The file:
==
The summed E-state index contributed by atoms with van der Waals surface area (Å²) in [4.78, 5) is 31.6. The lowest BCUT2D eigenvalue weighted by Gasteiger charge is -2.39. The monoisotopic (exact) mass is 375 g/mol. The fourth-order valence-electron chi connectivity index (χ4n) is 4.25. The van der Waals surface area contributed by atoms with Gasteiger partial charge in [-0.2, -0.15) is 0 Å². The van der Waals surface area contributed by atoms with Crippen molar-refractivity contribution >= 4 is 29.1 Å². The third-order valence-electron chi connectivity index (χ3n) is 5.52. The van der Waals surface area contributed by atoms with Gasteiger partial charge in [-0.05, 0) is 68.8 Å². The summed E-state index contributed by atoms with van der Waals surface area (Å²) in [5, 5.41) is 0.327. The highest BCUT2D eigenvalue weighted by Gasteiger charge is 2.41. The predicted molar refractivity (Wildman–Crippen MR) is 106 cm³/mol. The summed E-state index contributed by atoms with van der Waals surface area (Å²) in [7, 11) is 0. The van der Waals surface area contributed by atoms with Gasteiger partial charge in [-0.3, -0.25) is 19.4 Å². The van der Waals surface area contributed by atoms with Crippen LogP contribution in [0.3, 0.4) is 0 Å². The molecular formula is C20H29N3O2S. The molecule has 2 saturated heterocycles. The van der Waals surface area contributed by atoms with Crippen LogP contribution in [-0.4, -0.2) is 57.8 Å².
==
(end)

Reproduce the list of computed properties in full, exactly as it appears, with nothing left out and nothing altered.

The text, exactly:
The summed E-state index contributed by atoms with van der Waals surface area (Å²) in [4.78, 5) is 31.6. The lowest BCUT2D eigenvalue weighted by Gasteiger charge is -2.39. The monoisotopic (exact) mass is 375 g/mol. The fourth-order valence-electron chi connectivity index (χ4n) is 4.25. The van der Waals surface area contributed by atoms with Gasteiger partial charge in [-0.2, -0.15) is 0 Å². The van der Waals surface area contributed by atoms with Crippen molar-refractivity contribution >= 4 is 29.1 Å². The third-order valence-electron chi connectivity index (χ3n) is 5.52. The van der Waals surface area contributed by atoms with Gasteiger partial charge in [-0.05, 0) is 68.8 Å². The summed E-state index contributed by atoms with van der Waals surface area (Å²) in [5, 5.41) is 0.327. The highest BCUT2D eigenvalue weighted by Gasteiger charge is 2.41. The predicted molar refractivity (Wildman–Crippen MR) is 106 cm³/mol. The summed E-state index contributed by atoms with van der Waals surface area (Å²) in [7, 11) is 0. The van der Waals surface area contributed by atoms with Gasteiger partial charge in [-0.3, -0.25) is 19.4 Å². The van der Waals surface area contributed by atoms with Crippen LogP contribution in [0.3, 0.4) is 0 Å². The molecular formula is C20H29N3O2S. The molecule has 2 saturated heterocycles. The van der Waals surface area contributed by atoms with Crippen LogP contribution in [-0.4, -0.2) is 57.8 Å².